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In this Oct. 23, 2005, file photo, French author and illustrator Albert Uderzo waves from behind a cardboard cutout showing his comic heroes Asterix and Obelix, at the 57th Frankfurt Book Fair, in Frankfurt, Germany.

The Associated Press

Albert Uderzo, one of the two creators of the beloved comic book character Asterix, who captured the spirit of the Gauls of yore and grew a reputation worldwide, died on Tuesday. He was 92.

The French press quoted family members as saying that Uderzo died of a heart attack in the Paris suburb of Neuilly.

Asterix, portrayed as a short man always wearing a helmet with wings, was created in the early 1960s by Uderzo and Rene Goscinny. The character lived in a village in Gaul, present-day France, resisting Roman conquerors, along with his plump, inseparable friend Obelix.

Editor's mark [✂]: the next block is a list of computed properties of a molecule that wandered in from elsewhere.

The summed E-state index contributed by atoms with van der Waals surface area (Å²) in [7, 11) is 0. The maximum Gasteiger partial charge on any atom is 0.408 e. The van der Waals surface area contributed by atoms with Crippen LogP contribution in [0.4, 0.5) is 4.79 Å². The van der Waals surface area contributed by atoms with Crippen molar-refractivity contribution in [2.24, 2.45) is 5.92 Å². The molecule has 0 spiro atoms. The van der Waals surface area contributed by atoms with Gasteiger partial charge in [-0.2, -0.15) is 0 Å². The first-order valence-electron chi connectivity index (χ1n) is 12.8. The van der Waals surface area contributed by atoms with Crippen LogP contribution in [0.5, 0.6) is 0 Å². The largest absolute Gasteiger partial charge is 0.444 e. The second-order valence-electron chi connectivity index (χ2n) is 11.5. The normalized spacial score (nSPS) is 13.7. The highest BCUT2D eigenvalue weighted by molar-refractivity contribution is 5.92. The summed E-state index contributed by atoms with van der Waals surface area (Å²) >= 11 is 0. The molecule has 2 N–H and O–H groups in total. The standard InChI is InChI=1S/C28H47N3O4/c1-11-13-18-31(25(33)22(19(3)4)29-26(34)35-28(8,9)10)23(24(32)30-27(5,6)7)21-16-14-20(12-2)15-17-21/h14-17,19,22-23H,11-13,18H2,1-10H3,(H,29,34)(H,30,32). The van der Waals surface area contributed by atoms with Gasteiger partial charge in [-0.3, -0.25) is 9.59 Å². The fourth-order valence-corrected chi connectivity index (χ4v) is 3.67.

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“Albert Uderzo died in his sleep at his Neuilly home of a heart attack with no links to the coronavirus,” the French press quoted his son-in-law, Bernard de Choisy, as saying. “He had been very tired for several weeks.”

Uderzo initially illustrated the characters created along with writer Renee Goscinny. After Goscinny’s death in 1977, Uderzo also took over the comic book’s writing duties.

A spinoff theme park outside Paris draws tens of thousands of fans of the iconic resistance hero and his mighty sidekick, Obelix.

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